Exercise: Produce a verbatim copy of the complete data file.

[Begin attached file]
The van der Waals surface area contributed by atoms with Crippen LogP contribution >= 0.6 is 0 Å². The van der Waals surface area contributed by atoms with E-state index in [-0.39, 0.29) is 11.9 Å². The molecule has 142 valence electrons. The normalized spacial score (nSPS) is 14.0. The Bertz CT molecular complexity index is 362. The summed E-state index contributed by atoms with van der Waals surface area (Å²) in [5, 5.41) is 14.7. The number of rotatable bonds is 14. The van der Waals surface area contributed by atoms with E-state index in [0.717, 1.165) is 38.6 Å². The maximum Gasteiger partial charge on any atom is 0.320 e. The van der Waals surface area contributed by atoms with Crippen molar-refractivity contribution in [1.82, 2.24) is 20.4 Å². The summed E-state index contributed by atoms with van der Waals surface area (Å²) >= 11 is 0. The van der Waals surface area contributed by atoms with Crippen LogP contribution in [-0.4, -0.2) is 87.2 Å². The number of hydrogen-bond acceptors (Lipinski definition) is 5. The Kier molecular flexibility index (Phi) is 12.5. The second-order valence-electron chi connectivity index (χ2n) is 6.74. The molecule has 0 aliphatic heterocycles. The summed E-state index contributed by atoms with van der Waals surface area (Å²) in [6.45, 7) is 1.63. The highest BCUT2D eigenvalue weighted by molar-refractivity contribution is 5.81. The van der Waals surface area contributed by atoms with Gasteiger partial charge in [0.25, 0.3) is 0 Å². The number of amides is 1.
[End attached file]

The van der Waals surface area contributed by atoms with Crippen LogP contribution >= 0.6 is 0 Å². The van der Waals surface area contributed by atoms with E-state index in [-0.39, 0.29) is 11.9 Å². The molecule has 142 valence electrons. The normalized spacial score (nSPS) is 14.0. The Bertz CT molecular complexity index is 362. The summed E-state index contributed by atoms with van der Waals surface area (Å²) in [5, 5.41) is 14.7. The number of rotatable bonds is 14. The van der Waals surface area contributed by atoms with E-state index in [0.717, 1.165) is 38.6 Å². The maximum Gasteiger partial charge on any atom is 0.320 e. The van der Waals surface area contributed by atoms with Crippen molar-refractivity contribution in [1.82, 2.24) is 20.4 Å². The summed E-state index contributed by atoms with van der Waals surface area (Å²) >= 11 is 0. The van der Waals surface area contributed by atoms with Crippen LogP contribution in [-0.4, -0.2) is 87.2 Å². The number of hydrogen-bond acceptors (Lipinski definition) is 5. The Kier molecular flexibility index (Phi) is 12.5. The second-order valence-electron chi connectivity index (χ2n) is 6.74. The molecule has 0 aliphatic heterocycles. The summed E-state index contributed by atoms with van der Waals surface area (Å²) in [6.45, 7) is 1.63. The highest BCUT2D eigenvalue weighted by molar-refractivity contribution is 5.81. The van der Waals surface area contributed by atoms with Gasteiger partial charge in [0.25, 0.3) is 0 Å². The number of amides is 1.